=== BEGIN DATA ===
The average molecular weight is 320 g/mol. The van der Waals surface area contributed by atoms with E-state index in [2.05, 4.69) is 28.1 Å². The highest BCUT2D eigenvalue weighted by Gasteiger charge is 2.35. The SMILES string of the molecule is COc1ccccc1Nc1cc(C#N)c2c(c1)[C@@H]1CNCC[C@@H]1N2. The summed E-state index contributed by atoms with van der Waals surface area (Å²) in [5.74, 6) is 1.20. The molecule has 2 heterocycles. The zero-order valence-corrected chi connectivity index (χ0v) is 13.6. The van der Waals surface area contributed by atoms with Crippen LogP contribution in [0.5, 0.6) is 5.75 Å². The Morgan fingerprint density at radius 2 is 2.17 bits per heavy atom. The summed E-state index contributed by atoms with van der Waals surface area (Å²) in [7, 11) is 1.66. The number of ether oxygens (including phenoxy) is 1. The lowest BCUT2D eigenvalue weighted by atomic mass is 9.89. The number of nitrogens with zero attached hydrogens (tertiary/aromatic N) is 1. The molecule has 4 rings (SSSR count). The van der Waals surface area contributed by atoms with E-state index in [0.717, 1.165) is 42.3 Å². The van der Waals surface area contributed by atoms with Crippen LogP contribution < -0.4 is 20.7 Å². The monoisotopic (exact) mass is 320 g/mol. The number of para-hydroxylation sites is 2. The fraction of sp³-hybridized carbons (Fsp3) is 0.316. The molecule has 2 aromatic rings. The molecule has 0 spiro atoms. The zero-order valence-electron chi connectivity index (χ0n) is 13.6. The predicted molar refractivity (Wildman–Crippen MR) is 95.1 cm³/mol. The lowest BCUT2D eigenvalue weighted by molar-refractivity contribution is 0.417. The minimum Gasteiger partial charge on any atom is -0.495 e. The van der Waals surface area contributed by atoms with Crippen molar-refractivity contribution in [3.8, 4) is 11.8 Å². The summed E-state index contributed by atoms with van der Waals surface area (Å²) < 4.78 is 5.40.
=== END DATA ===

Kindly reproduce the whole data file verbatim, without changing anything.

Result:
The average molecular weight is 320 g/mol. The van der Waals surface area contributed by atoms with E-state index in [2.05, 4.69) is 28.1 Å². The highest BCUT2D eigenvalue weighted by Gasteiger charge is 2.35. The SMILES string of the molecule is COc1ccccc1Nc1cc(C#N)c2c(c1)[C@@H]1CNCC[C@@H]1N2. The summed E-state index contributed by atoms with van der Waals surface area (Å²) in [5.74, 6) is 1.20. The molecule has 2 heterocycles. The zero-order valence-corrected chi connectivity index (χ0v) is 13.6. The van der Waals surface area contributed by atoms with Crippen LogP contribution in [0.5, 0.6) is 5.75 Å². The Morgan fingerprint density at radius 2 is 2.17 bits per heavy atom. The summed E-state index contributed by atoms with van der Waals surface area (Å²) in [7, 11) is 1.66. The number of ether oxygens (including phenoxy) is 1. The lowest BCUT2D eigenvalue weighted by atomic mass is 9.89. The number of nitrogens with zero attached hydrogens (tertiary/aromatic N) is 1. The molecule has 4 rings (SSSR count). The van der Waals surface area contributed by atoms with E-state index in [0.717, 1.165) is 42.3 Å². The van der Waals surface area contributed by atoms with Crippen LogP contribution < -0.4 is 20.7 Å². The monoisotopic (exact) mass is 320 g/mol. The number of para-hydroxylation sites is 2. The fraction of sp³-hybridized carbons (Fsp3) is 0.316. The molecule has 2 aromatic rings. The molecule has 0 spiro atoms. The zero-order valence-electron chi connectivity index (χ0n) is 13.6. The predicted molar refractivity (Wildman–Crippen MR) is 95.1 cm³/mol. The lowest BCUT2D eigenvalue weighted by molar-refractivity contribution is 0.417. The minimum Gasteiger partial charge on any atom is -0.495 e. The van der Waals surface area contributed by atoms with Crippen molar-refractivity contribution in [3.8, 4) is 11.8 Å². The summed E-state index contributed by atoms with van der Waals surface area (Å²) < 4.78 is 5.40.